Introduction:

Integration and Derivative of signals are both important parts used in many engineering and scientific applications. These applications include examples like signal processing, communication systems, control and measurement applications etc.

Integration is a process of finding the integral of an input quantity. This is done over a defined time period. Thus, Integrator block in Simulink calculates the integral of the input signal with respect to time. Simulink uses different numerical approximation methods to compute the output of the integrator. Thus, providing great precision in the results. It works on Laplace Representation of integration.

Whereas, differentiation is a process to find the rate at which the input changes with respect to some parameter, mostly time. Therefore, Derivative block in Simulink computes the derivative of an input signal with respect to the simulation time.

Model:

Example:
The input to the integrator block is the square wave. The output of the integrator is then given to a derivative block. Finally, to observe all the waveforms, we connect all the signals to scope.

Now let’s look at the application of these blocks in the most fundamental part of any communication.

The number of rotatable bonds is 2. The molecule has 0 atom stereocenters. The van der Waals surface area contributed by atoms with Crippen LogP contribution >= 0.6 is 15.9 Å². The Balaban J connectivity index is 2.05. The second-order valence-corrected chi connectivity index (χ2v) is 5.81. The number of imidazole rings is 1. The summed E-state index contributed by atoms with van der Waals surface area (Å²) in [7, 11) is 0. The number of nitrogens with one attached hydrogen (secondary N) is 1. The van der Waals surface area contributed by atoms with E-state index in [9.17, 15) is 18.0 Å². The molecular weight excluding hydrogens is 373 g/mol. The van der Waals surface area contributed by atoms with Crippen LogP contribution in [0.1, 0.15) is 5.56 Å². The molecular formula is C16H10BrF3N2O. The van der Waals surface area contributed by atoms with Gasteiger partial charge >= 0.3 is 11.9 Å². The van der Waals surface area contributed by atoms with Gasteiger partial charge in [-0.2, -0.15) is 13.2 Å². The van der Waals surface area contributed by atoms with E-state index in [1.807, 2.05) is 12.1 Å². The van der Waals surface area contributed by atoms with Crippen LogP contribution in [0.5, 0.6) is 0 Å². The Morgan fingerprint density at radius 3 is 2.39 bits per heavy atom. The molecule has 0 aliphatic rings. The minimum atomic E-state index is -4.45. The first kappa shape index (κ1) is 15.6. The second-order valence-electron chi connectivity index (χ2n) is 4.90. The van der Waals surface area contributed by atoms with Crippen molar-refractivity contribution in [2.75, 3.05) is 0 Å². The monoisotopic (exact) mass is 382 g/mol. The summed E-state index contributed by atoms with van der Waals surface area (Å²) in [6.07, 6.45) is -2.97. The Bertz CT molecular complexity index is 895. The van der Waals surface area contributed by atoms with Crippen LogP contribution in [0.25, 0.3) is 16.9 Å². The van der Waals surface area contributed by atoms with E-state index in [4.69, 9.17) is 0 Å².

Modulation:

This is a process of changing the properties of a periodic signal (carrier signal). The properties change according to the changes in the message signal. Modulation helps remove most of the errors in transmission and makes the process more efficient. Thus, it is the most fundamental part of any type of communication.

Amplitude Modulation is a type of modulation in which the amplitude of the periodic signal i.e. the carrier signal changes according to changes in the amplitude of message signal.

F(t)=(1+m(t))*c(t)

m(t)=Am*sin(2*pi*fm*t)

c(t)=Ac*sin(2*pi*fc*t)

A modulation technique in which the frequency of the periodic signal i.e. the carrier signal is changed according to the changes in the amplitude of the message signal is called Frequency modulation.

F(t)=Ac*cos(2*pi*fc*t + 2*pi*fd*integral(Am*sin(2*pi*fm*t)))

m(t)=Am*sin(2*pi*fm*t)

c(t)=Ac*sin(2*pi*fc*t)

The carrier signal is approximated to work as per the simulation time. This is done by creating a linearly increasing variable to represent time using a ramp block.

P.S. There is a use of approximation with time. Thus, the output of FM modulation is not as desired.

Vrushali Athawale

She completed her graduation in Electronics and Telecommunication from MIT Academy of Engineering, Pune. She has recently associated herself with MATLAB Helper and enjoys providing help in MATLAB and Simulink. She has a keen interest in astronomy and always finds time to keep that part of her alive.

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